Intel expects the recall to cause a shortfall of approximately $300 million in its first quarter, 2011 revenue as it brings production of the defective chipsets to an end and begins producing the newer version. In addition, the total cost to repair and replace the affected hardware is approximately $700 million, according to Intel, bringing the total cost of Intel's mistake to $1 billion.

"I don't know what kind of financial hit this will represent for Intel's partners," said a system builder who requested anonymity. "It depends on whether system builders are more into the desktop market or the server/workstation enterprise market. Desktop systems will be hit more severely than others."

In fact, system builders believe the percentage of the affected chipsets is relatively low, and many are passing on the message that most Sandy Bridge chips will not malfunction to customers who have purchased Sandy Bridge products. Intel said the number of Cougar Point chipsets affected is between 5 and 10 percent.

"I think Intel is well-run and they make good moves." Brown said. "They had a technical issue, they caught it, they're addressing it, and it’s all public knowledge -- I think that's important in and of itself. There's a five to ten percent failure rate for Sandy Bridge with this error. That is significant -- but it's also not significant from the standpoint of actually wanting to avoid having a problem, since 1 or 2 percent failure rate is usually the threshold for a recall and that isn't very much."

Coffield said Smart Guys Computers has told the same thing to customers about the impact of the error on their PCs, and will assure them of their support for those products as it waits for more details from Intel. "Customers who are inquiring about systems they have purchased are being advised that there is only a miniscule chance they will have any issues prior to the fixed boards becoming available," he said, "and that we as an Intel Premier Provider will stand behind the product and handle all warranty issues in a timely fashion."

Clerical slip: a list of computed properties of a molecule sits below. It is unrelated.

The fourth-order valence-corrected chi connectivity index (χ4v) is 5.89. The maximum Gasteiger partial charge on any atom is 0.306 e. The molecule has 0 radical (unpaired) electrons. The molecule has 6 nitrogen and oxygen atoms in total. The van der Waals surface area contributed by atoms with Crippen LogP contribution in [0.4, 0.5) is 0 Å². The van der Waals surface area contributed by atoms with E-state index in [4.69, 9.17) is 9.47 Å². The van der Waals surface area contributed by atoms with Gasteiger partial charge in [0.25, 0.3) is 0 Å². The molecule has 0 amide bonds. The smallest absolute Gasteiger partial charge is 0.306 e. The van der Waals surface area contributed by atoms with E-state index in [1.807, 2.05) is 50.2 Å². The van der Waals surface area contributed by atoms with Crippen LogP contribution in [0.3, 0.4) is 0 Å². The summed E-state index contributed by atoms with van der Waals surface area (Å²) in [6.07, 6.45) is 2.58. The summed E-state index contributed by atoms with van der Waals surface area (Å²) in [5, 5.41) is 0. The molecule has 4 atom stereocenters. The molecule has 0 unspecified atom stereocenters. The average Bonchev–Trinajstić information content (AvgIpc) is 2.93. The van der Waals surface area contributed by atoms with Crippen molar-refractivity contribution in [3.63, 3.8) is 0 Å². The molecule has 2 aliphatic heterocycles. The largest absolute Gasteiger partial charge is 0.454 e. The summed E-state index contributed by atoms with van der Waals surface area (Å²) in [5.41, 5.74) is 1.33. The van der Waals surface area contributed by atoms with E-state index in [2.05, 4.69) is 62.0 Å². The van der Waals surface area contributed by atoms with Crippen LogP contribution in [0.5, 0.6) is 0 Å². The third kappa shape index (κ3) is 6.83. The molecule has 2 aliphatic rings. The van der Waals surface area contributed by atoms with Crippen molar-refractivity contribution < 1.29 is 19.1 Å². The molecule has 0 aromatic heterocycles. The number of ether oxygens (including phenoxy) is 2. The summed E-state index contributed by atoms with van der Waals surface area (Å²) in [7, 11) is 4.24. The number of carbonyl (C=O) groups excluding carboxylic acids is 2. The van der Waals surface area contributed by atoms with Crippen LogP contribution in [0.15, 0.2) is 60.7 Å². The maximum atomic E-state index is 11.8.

Next: Will This Delay The Launch Of Core vPro

Finally, there's the question of how other Intel Sandy Bridge-based solutions will be affected. Intel partners say a family of Intel Core vPro processors based on Sandy Bridge's 32nm architecture was expected to launch soon and target enterprise systems. "Our understanding is that Intel is delaying a lot of product launches and the Core vPro may be one of them," said an Intel partner who requested anonymity.

Brown, meanwhile, said as a product designed for the enterprise space, the Core vPro fortunately will not have to deal with the same level of consumer demand and mounting expectations as Sandy Bridge, thus avoiding the same setback as Cougar Point.

"Core vPro is important for desktop virtualization, for getting everyone on the same platform, and being able to monitor them," Brown said." It's hard to tell in enterprise type integrated very slowly, so it may not impact them. If there is an impact it's going to be very minor."